In this podcast, Neda Shamie, MD, and Peter J. McDonnell, MD, discuss real-world experiences, patient choices, and the nuances of integrating femtosecond laser-assisted cataract surgery into practice, offering insights into the latest developments in ophthalmology.
Neda Shamie, MD, and Peter J. McDonnell, MD, discuss the evolving role of femtosecond laser-assisted cataract surgery (FLACS) in ophthalmology, highlighting its benefits in addressing corneal astigmatism, capsulotomy precision, and aiding complex cases, while acknowledging regional variations in patient interest and emphasizing the need for ongoing evaluation in the context of advancing premium lens technology.
The views and perspectives expressed are those of Dr. Shamie and Dr. McDonnell.
Editor’s note: This transcript has been edited for clarity.
Sheryl Stevenson: Hi, everyone, and welcome to this episode of the Ophthalmology Times EyePod podcast series.
This is Sheryl Stevenson, group editorial director with the Eye Care Group here at MJH Life Sciences, and we are joined today by our co-chief medical editors from the West Coast to the East Coast.
Dr. Peter J. McDonnell is the director of the Wilmer Eye Institute at Johns Hopkins University School of Medicine in Baltimore, Maryland, and Dr. Neda Shamie is a cataract, LASIK, and corneal surgeon and partner of the Maloney-Shamie Vision Institute in Los Angeles, California, as well as an adjunct clinical professor of ophthalmology at the USC Keck School of Medicine.
In this episode, Dr. Neda Shamie and Dr. Peter McDonnell explore the current landscape of femtosecond laser-assisted cataract surgery, sharing insights on its integration into their practices, emphasizing its benefits in addressing corneal astigmatism, enhancing capsulotomy precision, and aiding in complex cases, while acknowledging regional variations in patient interest and the need for ongoing evaluation of its impact on outcomes and advancements in premium lens technology.
Let’s take a listen now…
Peter J. McDonnell, MD: Hi, it's Peter McDonnell, and we're here with the podcast on Ophthalmology Times where we're talking about the exciting new developments in our field of ophthalmology. I'm excited to be here with my co-chief medical editor, Dr. Neda Shamie.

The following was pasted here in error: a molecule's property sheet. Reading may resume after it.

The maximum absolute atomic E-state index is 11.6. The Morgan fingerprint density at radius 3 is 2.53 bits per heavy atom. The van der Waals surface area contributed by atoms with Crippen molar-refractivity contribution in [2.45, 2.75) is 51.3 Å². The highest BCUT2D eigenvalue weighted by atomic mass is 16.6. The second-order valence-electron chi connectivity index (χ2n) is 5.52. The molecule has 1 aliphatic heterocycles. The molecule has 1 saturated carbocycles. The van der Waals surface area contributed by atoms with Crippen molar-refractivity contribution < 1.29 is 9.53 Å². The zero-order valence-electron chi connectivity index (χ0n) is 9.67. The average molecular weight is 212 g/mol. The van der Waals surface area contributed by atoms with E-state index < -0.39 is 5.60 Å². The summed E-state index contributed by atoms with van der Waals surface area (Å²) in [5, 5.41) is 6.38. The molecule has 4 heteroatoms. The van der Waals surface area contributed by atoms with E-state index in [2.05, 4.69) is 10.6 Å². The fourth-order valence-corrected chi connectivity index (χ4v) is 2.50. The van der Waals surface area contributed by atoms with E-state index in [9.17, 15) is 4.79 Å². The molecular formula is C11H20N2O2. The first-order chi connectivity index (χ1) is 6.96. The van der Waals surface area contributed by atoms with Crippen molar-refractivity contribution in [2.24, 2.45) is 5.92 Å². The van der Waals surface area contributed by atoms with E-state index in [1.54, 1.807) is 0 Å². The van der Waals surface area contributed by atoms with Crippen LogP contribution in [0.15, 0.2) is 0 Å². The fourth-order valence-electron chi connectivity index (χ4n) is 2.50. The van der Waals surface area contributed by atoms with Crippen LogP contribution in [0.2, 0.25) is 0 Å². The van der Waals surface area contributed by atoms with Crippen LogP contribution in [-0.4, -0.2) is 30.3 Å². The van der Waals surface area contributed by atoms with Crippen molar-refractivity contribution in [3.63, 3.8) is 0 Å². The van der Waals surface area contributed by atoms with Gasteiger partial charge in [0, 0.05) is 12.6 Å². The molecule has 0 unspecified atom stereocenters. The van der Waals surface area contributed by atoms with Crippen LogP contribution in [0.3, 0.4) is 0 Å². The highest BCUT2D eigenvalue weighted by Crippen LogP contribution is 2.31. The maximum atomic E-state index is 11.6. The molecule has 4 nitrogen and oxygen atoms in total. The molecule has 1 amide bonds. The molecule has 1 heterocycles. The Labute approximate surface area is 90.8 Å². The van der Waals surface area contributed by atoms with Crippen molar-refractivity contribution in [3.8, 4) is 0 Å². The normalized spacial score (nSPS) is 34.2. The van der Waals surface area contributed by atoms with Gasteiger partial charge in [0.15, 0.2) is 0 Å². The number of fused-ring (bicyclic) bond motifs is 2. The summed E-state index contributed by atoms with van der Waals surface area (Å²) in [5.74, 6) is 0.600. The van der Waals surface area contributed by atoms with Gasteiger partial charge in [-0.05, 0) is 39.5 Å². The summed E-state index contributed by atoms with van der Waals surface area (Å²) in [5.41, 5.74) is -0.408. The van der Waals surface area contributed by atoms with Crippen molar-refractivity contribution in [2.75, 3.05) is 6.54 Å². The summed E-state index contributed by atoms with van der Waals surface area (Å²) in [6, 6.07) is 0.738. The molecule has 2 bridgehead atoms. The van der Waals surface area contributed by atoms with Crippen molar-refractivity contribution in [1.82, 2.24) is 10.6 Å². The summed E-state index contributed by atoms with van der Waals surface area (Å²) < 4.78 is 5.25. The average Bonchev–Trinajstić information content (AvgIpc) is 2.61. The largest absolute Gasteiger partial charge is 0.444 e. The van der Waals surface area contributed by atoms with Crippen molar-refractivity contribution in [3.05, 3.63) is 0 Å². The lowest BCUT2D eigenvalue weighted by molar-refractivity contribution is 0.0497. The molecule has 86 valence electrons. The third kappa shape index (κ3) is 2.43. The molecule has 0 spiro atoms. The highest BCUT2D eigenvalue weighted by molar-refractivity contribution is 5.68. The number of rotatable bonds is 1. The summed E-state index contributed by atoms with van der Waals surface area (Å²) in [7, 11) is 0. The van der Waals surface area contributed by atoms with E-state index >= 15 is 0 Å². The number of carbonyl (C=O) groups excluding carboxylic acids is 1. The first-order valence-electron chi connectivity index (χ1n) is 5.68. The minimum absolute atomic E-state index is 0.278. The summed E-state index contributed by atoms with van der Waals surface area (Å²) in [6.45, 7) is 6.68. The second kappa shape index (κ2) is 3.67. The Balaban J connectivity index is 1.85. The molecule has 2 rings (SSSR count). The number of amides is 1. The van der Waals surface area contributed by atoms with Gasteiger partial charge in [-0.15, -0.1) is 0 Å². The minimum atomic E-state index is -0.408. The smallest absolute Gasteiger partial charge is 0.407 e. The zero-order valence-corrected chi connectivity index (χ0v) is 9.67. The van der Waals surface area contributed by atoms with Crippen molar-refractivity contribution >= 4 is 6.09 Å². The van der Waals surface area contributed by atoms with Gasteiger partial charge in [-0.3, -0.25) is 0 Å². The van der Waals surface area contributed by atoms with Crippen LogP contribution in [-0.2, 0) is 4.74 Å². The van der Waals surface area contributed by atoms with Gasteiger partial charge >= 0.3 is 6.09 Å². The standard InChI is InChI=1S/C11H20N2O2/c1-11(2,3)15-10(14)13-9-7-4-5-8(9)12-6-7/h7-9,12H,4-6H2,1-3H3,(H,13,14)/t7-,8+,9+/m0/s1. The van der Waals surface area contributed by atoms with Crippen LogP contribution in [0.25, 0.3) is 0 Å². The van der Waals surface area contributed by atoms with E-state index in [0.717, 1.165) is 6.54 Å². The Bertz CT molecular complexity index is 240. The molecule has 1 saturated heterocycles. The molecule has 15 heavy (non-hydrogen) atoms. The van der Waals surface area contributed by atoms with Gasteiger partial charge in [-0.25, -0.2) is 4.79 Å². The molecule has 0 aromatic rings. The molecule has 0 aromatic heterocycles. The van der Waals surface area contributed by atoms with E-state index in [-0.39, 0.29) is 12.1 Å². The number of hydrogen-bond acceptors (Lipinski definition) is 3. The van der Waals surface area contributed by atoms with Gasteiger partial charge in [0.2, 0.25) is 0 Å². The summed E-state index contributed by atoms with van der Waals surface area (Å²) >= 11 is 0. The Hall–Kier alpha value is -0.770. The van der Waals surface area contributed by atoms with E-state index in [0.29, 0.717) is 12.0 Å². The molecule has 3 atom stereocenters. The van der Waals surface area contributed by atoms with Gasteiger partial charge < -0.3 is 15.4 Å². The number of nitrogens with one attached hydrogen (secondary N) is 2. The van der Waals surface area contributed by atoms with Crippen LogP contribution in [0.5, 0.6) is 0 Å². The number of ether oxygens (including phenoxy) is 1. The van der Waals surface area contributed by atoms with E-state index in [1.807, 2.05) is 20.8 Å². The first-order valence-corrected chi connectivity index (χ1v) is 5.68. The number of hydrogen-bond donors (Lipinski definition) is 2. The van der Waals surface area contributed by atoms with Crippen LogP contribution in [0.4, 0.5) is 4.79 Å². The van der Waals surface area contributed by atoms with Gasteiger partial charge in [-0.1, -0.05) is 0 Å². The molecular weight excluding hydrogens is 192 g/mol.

Neda, femtosecond laser-assisted cataract surgery [FLACS]...That took the world by storm a few years ago and there been new developments in the last year or two in terms of pipeline of approved products. So, share with me where currently...where does femtosecond laser-assisted surgery fit in your practice?
Neda Shamie, MD: Well, thank you, Peter. It's great to be here with you again and having these kind of casual conversations about topics that are front and center in our practice.
I've been doing femtosecond laser cataract surgery for 12 years now. I initially started with LenSx and then had experience with the Catalys and then more recently have had experience with the Ally or the LENSAR laser.
In my practice, possibly because I'm in Los Angeles, West LA, the type of practice that I have where patients seek me out because of the premium offerings that we have, we have a large percentage of our patients who choose to have femtosecond laser surgery...more than the majority; it's close to 90-plus percent. As we know, laser cataract surgery has been approved for treatment of astigmatism. And so I make sure that if I am offering laser cataract surgery, it is in cases where the patient has corneal astigmatism that can be treated with the limbal-relaxing incisions that the laser can make.
Although I love the other steps of the surgery that the laser really has fine tuned and adds a level of precision that I say that, even as great of a surgeon as I am because I had the best mentor in Peter McDonnell, I still am not as good as a laser is. I love...I think femtosecond laser-enabled cataract surgery is a very elegant way of doing cataract surgery.